Some code using a whiledo loop:
int x = 5;
int y = 8;
while(x>0)
_(invariant x>=0 && y==8)
{
x;
y=8;
}
_(assert x==0 && y==8)
Now I convert it to a dowhile loop, and omit the initialisation of y, knowing that the loop will do that for me:
int x = 5;
int y;
do
_(invariant x>0)
{
x;
y=8;
}
while(x>0);
_(assert x==0 && y==8)
It is now a little tricky to write the loop invariant. I can no longer say y==8, because that doesn't hold on the first iteration. And the x>=0 has become x>0, which is slightly surprising. I would argue that the loop invariant for a dowhile loop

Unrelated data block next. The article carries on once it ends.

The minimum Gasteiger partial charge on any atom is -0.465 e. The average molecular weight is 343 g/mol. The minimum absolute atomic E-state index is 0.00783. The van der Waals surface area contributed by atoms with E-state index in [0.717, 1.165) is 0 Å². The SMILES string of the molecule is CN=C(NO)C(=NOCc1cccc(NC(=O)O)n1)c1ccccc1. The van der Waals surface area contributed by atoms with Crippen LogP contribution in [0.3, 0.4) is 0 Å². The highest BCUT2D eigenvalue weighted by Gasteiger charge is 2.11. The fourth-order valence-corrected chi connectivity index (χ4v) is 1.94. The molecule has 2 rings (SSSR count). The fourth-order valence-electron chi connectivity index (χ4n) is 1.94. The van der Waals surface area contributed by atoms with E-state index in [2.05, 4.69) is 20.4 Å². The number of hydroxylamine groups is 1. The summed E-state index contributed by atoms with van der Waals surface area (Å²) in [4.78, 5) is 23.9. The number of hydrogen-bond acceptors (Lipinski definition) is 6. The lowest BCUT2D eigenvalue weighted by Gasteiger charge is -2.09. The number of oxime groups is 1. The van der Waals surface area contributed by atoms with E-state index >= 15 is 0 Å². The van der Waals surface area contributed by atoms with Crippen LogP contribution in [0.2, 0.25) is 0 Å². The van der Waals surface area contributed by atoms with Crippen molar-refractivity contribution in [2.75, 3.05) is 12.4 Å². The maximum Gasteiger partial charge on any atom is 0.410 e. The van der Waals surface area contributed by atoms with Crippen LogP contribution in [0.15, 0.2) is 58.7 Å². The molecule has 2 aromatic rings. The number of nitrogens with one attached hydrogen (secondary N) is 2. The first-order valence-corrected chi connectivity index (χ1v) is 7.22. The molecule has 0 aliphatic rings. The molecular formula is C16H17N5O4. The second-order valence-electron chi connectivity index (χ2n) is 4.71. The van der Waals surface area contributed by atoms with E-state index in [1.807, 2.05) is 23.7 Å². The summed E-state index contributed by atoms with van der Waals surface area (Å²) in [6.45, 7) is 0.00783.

should be written at, and required to hold at, the *end* of the loop body. Then my code becomes:
int x = 5;
int y;
do
{
x;
y=8;
}
_(invariant x>=0 && y==8)
while(x>0);
_(assert x==0 && y==8)
which is much closer to the original whiledo version, and, for me at least, feels quite a bit more intuitive. What do people think?